The landlady was out when we arrived, so the pub downstairs gave us a hot drink while we waited for her to return and let us into the apartment.  She ended up taking us upstair to a tastefully decorated second floor apartment that would not have been out of place on Manhattan’s Upper East Side.

The linen was gorgeous, the kitchen was amazing, the lighting plan throughout was fantastic.  Being seasoned travellers as we now consider ourselves to be, we can honestly say this was one of the most luxurious and best valued nights we have spent anywhere. Ever. I’m not kidding.

That evening we ate at a restaurant in Riccarton called Dux Dine with a menu designed perfectly for Grumpy’s dietary requirements and peculiar tastes.  The establishment serves no meat, only vegetarian and seafood.  It also recently went through renovations to become more wheelchair accessible, which was great, as our dinner guest Erin is not only in a wheelchair, but an active accessibility campaigner (among other amazing achievements).

Dinner was divine, although dessert was more than a little disappointing.  Grumpy ate so much he suffered a food hangover that lasted two days.

The next morning we had excellent coffee and went for a drive to the top of a hill in Sumner.  Neither of us had been out to this coastal suburb since the earthquakes of September 4th, 2010 and then the big one on 2/22/11.  It was wrenching to say the least.  Three years on from the event, and houses still teeter on the edge of the cliffs.  Swaths of the neighbourhood sit dark alongside perfectly safe and populated houses as a reminder of mother nature’s immense power and indiscriminate destruction.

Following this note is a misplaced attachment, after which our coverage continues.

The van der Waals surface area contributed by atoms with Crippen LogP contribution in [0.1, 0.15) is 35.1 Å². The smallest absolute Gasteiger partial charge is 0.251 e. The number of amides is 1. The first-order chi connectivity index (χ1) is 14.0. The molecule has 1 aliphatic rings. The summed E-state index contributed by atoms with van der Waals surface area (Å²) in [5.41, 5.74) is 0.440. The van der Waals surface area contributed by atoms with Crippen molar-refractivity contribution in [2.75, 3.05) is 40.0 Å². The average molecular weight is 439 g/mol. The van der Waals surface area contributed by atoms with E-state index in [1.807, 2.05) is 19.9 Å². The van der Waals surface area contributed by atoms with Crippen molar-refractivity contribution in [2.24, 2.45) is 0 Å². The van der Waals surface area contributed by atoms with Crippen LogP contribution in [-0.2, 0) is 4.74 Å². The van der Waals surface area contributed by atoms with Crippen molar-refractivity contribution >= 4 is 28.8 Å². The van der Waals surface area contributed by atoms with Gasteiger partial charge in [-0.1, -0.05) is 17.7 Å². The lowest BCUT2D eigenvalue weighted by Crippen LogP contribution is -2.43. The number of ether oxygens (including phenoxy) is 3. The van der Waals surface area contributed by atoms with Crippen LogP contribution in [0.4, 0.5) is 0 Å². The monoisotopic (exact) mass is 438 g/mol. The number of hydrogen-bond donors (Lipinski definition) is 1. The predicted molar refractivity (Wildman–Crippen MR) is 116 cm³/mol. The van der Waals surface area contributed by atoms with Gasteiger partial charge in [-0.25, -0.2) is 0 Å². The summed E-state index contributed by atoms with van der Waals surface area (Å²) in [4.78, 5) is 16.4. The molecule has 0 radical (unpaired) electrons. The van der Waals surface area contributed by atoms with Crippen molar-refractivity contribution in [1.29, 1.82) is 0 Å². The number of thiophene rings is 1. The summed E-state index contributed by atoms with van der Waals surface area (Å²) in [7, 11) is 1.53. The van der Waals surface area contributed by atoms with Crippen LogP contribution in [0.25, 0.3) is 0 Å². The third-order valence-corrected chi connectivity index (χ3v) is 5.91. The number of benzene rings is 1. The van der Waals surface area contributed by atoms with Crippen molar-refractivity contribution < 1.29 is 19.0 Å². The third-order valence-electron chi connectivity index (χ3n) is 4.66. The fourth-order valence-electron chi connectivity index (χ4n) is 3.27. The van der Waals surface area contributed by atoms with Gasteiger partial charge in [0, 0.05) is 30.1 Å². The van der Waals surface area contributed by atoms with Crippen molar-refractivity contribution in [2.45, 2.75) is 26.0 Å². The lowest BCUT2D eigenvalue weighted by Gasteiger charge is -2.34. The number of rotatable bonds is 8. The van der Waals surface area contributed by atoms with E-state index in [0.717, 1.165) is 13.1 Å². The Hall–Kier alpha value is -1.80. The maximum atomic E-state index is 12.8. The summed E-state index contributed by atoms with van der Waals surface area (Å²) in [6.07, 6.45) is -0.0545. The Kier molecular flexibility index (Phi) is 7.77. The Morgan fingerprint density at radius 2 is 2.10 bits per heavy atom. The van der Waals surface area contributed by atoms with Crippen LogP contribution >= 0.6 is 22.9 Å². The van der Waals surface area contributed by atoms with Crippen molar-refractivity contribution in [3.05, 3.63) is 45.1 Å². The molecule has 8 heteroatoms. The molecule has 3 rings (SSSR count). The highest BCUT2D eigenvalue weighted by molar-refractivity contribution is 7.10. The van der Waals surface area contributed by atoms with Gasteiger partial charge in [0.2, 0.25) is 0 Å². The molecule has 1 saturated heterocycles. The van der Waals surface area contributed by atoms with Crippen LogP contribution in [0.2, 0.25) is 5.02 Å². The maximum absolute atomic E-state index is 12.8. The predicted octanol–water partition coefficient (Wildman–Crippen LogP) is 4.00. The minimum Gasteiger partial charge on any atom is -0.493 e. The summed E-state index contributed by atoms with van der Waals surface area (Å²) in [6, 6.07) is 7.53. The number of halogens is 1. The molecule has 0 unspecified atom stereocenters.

So, in a little more than 72 hours, we managed to get a small taste of what is referred to by the locals as “the mainland” of New Zealand.  We will absolutely be back for more, and intend to take all four Hobbit children on a 18 day road trip from the very tip of the North Island to the very bottom of the South in our long range Electric Vehicle, the Tesla Model S.  We’ve been waiting on delivery of this family friendly EV for nearly two years now, but that is a story for another day.

Thanks for tuning in.






Dee’s Vows – 14/02/2014 – Valentines Vow Renewal

Aside from myself (and our children), I know you better than any other soul on this planet.  I know your fears, your faults, all the wonderful things about you that keep me falling in Love with you over and over again – even after all these years.


Here we are listening to some speeches at the very relaxed ceremony

There is a great irony; that you, my “atheist” husband, give and restore my faith and hope in so many magical and inexplicable things.

I can honestly say, that you – despite all your failings, and all our fights and all the mistakes we’ve both made, rekindle my belief in God, Love, Immortality and maybe even in Superpowers.